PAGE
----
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The Corte d'Assise (English: Court of Assizes) is an Italian court composed of two professional, stipendiary (paid a nominal wage) judges or giudici togati; and six lay judges or giudici popolari, who are selected from the people. The Corte d'Assise has jurisdiction to try all crimes carrying a maximum penalty of 24 years in prison or more. These are the most serious crimes, such as terrorism and murder. Also enslavement, killing a consenting human being, and helping a person to commit suicide are serious crimes that are tried by this court. Penalties imposed by the court can include life sentences (ergastolo). The Corte d'Assise does not preside over cases involving attempted murder. The prosecution is conducted by the Public Prosecutor (Pubblico Ministero). Decisions are made by giudici togati and giudici popolari together at a special meeting held behind closed doors, named Council Chamber (Camera di Consiglio), and the Corte d'Assise is required to publish written explanations of its decisions.
The Corte d'Assise is composed of two professional judges and six lay judges.
The professional judges (magistrates) perform the duties of President and giudice a latere (EN sitting by judge). In the Corte d'Assise d'Appello (EN Appellate Courts of Assizes) the judges must be members of the Court of Appeals.
Lay judges for both the Corte d'Assise and the Corte d'Assise d'Appello have to be older than thirty and younger than sixty-five. Lay judges for the Corte d'Assise must have completed their education to the level of junior high school (scuola media). The lay judges for the Corte d'Assise d'Appello must hold a diploma from a senior high school (scuola superiore).
The following people cannot be appointed to the office of lay judge:
- judges or other members of the judiciary system;
- members of the armed forces or police;
- ministers of any religion and clergymen.
Office of lay judge and appointment thereto
In every municipality (comune), a board composed by the Mayor and two members of the Municipal Council (Consiglio Comunale) form two registers containing all the citizens meeting the aforementioned criteria. If they do not see to that, the President of the local Courthouse (Tribunale) acts in their stead. The registers are then transmitted to the President of the Courthouse. A board is then convened, formed by the President and all the mayors of the municipalities of the district, to form a register of all the eligible citizens living in that district. The register is then published and all citizen may raise objections within 15 days from publication. The registers are revised every two years. When a crime needs to be tried, the President of the Courthouse draws the names of the lay judges and of their substitutes in a public audience. After being appointed, the lay Judges take the following oath:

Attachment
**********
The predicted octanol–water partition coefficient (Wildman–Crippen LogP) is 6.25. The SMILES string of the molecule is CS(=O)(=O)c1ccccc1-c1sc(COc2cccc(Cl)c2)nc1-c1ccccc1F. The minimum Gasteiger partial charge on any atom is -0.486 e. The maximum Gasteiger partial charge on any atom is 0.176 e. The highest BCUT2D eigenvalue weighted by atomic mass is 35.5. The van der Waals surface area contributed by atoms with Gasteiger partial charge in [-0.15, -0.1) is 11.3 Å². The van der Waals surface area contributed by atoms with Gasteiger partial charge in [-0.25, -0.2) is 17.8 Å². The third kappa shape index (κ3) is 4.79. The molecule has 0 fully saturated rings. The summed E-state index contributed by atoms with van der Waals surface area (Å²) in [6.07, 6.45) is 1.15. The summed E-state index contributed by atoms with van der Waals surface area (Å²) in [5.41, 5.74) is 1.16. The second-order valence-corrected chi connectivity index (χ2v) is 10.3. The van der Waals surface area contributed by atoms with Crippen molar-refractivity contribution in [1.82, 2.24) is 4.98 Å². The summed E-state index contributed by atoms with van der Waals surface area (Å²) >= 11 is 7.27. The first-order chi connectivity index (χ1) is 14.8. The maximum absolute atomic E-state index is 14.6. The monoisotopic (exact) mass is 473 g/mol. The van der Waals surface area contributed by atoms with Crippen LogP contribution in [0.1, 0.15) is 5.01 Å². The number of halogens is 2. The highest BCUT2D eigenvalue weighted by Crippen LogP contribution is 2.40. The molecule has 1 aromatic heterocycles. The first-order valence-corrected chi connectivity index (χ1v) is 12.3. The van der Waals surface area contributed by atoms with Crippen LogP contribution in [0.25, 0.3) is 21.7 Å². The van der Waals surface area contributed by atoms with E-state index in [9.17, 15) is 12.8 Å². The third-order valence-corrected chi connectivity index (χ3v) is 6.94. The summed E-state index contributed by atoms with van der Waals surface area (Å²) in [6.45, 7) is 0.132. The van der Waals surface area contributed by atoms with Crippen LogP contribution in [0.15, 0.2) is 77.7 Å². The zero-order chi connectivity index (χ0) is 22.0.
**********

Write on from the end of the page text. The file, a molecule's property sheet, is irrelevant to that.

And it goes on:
Con la ferma volontà di compiere da persona d'onore tutto il mio dovere, cosciente della suprema importanza morale e civile dell'ufficio che la legge mi affida, giuro di ascoltare con diligenza e di esaminare con serenità prove e ragioni dell'accusa e della difesa, di formare il mio intimo convincimento giudicando con rettitudine ed imparzialità, e di tenere lontano dall'animo mio ogni sentimento di avversione e di favore, affinché la sentenza riesca quale la società deve attenderla: affermazione di verità e di giustizia. Giuro altresì di conservare il segreto.
by which they swear they will diligently listen to the reasons of both the prosecution and the defense, will serenely examine the evidence, and will honestly and impartially judge.
The lay judges are paid for every day of actual exercise of their duty. In these instances, they are considered public officials. They continue in office for three months, or until the trial in which they are serving ends. Lay judges wear a sash in the national colours and are not technically jurors, as the term is understood in Anglo-Saxon jurisprudence. The Italian word Giudice (Judge) refers both to the eight together as a collective body and to each of them considered separately as a member of that body.
Since lay judges are not jurors, they cannot be excused, unless there are grounds that would also justify an objection to a judge. So, the office is practically mandatory. Also, they are not sequestered, because a trial often lasts too long to restrict travel. An Italian trial, including the preliminary investigations, preliminary hearing, trial and appeals, can last several years. Keeping a citizen - who continues to work, while serving as a lay judge - sequestered for years would be unfeasible.
Corte d'Assise d'Appello
Both the defendant and the prosecutor can appeal a decision from the Corte d'Assise to the Corte d'Assise d'Appello. The Corte d'Assise d'Appello has the same composition of judges and lay judges as the Corte d'Assise, but the professional judges are senior relative to the judges in the first court. The Corte d'Assise d'Appello must also publish written explanations of its decisions. This appeal includes a complete review of the evidence – in effect a retrial.
Both the prosecutor and the defendant can appeal to the top appeal court named Supreme Court of Cassation (Corte Suprema di Cassazione). The Court of Cassation only judges the correct application of the law in the lower courts and does not review the evidence. If the Court of Cassation does not uphold the sentence given by the first court, it usually orders a new trial in front of a different court, namely a Corte d'Assise d'Appello different from the previous one (in another district).
- "Entry for Italy, U.S. Department of Justice World Factbook of Criminal Justice Systems". Archived from the original on 2012-01-18. Retrieved 2011-11-15.